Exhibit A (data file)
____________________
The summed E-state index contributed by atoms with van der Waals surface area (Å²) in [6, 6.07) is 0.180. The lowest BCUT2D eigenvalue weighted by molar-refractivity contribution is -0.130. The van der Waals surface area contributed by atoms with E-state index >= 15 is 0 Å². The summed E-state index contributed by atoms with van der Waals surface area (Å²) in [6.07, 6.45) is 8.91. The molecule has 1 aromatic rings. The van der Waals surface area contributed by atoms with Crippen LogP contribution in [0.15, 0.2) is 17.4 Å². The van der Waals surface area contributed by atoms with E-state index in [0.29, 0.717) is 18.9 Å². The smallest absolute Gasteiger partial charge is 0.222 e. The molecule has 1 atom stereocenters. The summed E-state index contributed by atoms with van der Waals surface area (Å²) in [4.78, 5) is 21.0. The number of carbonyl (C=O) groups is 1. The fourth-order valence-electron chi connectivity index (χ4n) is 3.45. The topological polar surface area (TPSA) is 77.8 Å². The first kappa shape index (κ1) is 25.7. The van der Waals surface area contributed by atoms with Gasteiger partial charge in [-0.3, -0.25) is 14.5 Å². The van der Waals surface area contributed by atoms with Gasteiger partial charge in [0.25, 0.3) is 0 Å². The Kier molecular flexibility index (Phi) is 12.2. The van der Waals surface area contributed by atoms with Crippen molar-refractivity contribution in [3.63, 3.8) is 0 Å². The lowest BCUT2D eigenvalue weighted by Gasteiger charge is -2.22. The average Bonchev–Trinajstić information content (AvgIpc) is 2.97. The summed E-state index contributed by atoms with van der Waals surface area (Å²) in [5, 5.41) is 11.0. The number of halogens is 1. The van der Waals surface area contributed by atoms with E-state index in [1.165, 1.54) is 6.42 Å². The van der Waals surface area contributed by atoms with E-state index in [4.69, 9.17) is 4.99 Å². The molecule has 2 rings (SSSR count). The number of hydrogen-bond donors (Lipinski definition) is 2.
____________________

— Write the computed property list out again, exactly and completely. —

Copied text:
The summed E-state index contributed by atoms with van der Waals surface area (Å²) in [6, 6.07) is 0.180. The lowest BCUT2D eigenvalue weighted by molar-refractivity contribution is -0.130. The van der Waals surface area contributed by atoms with E-state index >= 15 is 0 Å². The summed E-state index contributed by atoms with van der Waals surface area (Å²) in [6.07, 6.45) is 8.91. The molecule has 1 aromatic rings. The van der Waals surface area contributed by atoms with Crippen LogP contribution in [0.15, 0.2) is 17.4 Å². The van der Waals surface area contributed by atoms with E-state index in [0.29, 0.717) is 18.9 Å². The smallest absolute Gasteiger partial charge is 0.222 e. The molecule has 1 atom stereocenters. The summed E-state index contributed by atoms with van der Waals surface area (Å²) in [4.78, 5) is 21.0. The number of carbonyl (C=O) groups is 1. The fourth-order valence-electron chi connectivity index (χ4n) is 3.45. The topological polar surface area (TPSA) is 77.8 Å². The first kappa shape index (κ1) is 25.7. The van der Waals surface area contributed by atoms with Gasteiger partial charge in [-0.3, -0.25) is 14.5 Å². The van der Waals surface area contributed by atoms with Gasteiger partial charge in [0.25, 0.3) is 0 Å². The Kier molecular flexibility index (Phi) is 12.2. The van der Waals surface area contributed by atoms with Crippen molar-refractivity contribution in [3.63, 3.8) is 0 Å². The lowest BCUT2D eigenvalue weighted by Gasteiger charge is -2.22. The average Bonchev–Trinajstić information content (AvgIpc) is 2.97. The summed E-state index contributed by atoms with van der Waals surface area (Å²) in [5, 5.41) is 11.0. The number of halogens is 1. The van der Waals surface area contributed by atoms with E-state index in [1.165, 1.54) is 6.42 Å². The van der Waals surface area contributed by atoms with E-state index in [4.69, 9.17) is 4.99 Å². The molecule has 2 rings (SSSR count). The number of hydrogen-bond donors (Lipinski definition) is 2.